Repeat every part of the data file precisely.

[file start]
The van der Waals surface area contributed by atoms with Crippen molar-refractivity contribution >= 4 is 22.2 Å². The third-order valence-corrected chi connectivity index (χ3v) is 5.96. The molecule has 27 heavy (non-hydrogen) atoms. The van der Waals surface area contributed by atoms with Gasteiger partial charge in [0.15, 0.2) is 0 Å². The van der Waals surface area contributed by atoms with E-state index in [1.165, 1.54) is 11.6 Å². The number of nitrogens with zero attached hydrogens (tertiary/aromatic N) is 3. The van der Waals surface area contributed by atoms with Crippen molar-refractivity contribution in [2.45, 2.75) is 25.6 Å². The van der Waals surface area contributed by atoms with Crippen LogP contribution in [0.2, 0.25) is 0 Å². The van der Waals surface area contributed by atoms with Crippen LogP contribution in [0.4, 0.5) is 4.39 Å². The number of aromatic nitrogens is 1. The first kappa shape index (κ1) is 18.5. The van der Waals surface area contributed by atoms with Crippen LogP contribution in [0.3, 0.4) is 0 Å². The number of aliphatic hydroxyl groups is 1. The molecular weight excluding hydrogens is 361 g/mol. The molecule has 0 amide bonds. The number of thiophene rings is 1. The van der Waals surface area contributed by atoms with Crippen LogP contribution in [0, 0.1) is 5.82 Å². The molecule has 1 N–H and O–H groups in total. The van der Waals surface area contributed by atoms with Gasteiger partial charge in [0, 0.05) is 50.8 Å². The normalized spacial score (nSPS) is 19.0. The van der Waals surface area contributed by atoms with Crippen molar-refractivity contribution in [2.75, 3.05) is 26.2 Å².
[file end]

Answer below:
The van der Waals surface area contributed by atoms with Crippen molar-refractivity contribution >= 4 is 22.2 Å². The third-order valence-corrected chi connectivity index (χ3v) is 5.96. The molecule has 27 heavy (non-hydrogen) atoms. The van der Waals surface area contributed by atoms with Gasteiger partial charge in [0.15, 0.2) is 0 Å². The van der Waals surface area contributed by atoms with E-state index in [1.165, 1.54) is 11.6 Å². The number of nitrogens with zero attached hydrogens (tertiary/aromatic N) is 3. The van der Waals surface area contributed by atoms with Crippen molar-refractivity contribution in [2.45, 2.75) is 25.6 Å². The van der Waals surface area contributed by atoms with Crippen LogP contribution in [0.2, 0.25) is 0 Å². The van der Waals surface area contributed by atoms with Crippen LogP contribution in [0.4, 0.5) is 4.39 Å². The number of aromatic nitrogens is 1. The first kappa shape index (κ1) is 18.5. The van der Waals surface area contributed by atoms with Crippen LogP contribution in [0.3, 0.4) is 0 Å². The number of aliphatic hydroxyl groups is 1. The molecular weight excluding hydrogens is 361 g/mol. The molecule has 0 amide bonds. The number of thiophene rings is 1. The van der Waals surface area contributed by atoms with Crippen LogP contribution in [0, 0.1) is 5.82 Å². The molecule has 1 N–H and O–H groups in total. The van der Waals surface area contributed by atoms with Gasteiger partial charge in [0, 0.05) is 50.8 Å². The normalized spacial score (nSPS) is 19.0. The van der Waals surface area contributed by atoms with Crippen molar-refractivity contribution in [2.75, 3.05) is 26.2 Å².